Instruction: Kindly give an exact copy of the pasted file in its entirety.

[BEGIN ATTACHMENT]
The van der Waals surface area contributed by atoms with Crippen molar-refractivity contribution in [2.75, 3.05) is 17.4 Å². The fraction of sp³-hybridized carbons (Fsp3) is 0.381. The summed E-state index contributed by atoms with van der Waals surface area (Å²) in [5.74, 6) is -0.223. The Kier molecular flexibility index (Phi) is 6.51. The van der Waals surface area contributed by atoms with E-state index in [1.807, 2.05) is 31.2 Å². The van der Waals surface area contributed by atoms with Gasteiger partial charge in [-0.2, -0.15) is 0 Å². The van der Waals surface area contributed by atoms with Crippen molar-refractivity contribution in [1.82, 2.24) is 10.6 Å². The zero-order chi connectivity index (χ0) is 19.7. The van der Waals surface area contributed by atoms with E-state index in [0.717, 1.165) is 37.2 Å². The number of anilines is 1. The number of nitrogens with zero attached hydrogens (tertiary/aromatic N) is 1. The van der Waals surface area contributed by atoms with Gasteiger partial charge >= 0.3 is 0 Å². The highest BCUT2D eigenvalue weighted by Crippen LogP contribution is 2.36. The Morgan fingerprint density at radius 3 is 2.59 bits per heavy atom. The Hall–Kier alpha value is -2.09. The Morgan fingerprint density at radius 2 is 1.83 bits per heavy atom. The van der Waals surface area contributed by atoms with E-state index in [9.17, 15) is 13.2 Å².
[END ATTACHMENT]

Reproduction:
The van der Waals surface area contributed by atoms with Crippen molar-refractivity contribution in [2.75, 3.05) is 17.4 Å². The fraction of sp³-hybridized carbons (Fsp3) is 0.381. The summed E-state index contributed by atoms with van der Waals surface area (Å²) in [5.74, 6) is -0.223. The Kier molecular flexibility index (Phi) is 6.51. The van der Waals surface area contributed by atoms with E-state index in [1.807, 2.05) is 31.2 Å². The van der Waals surface area contributed by atoms with Gasteiger partial charge in [-0.2, -0.15) is 0 Å². The van der Waals surface area contributed by atoms with Crippen molar-refractivity contribution in [1.82, 2.24) is 10.6 Å². The zero-order chi connectivity index (χ0) is 19.7. The van der Waals surface area contributed by atoms with E-state index in [0.717, 1.165) is 37.2 Å². The number of anilines is 1. The number of nitrogens with zero attached hydrogens (tertiary/aromatic N) is 1. The van der Waals surface area contributed by atoms with Gasteiger partial charge >= 0.3 is 0 Å². The highest BCUT2D eigenvalue weighted by Crippen LogP contribution is 2.36. The Morgan fingerprint density at radius 3 is 2.59 bits per heavy atom. The Hall–Kier alpha value is -2.09. The Morgan fingerprint density at radius 2 is 1.83 bits per heavy atom. The van der Waals surface area contributed by atoms with E-state index in [9.17, 15) is 13.2 Å².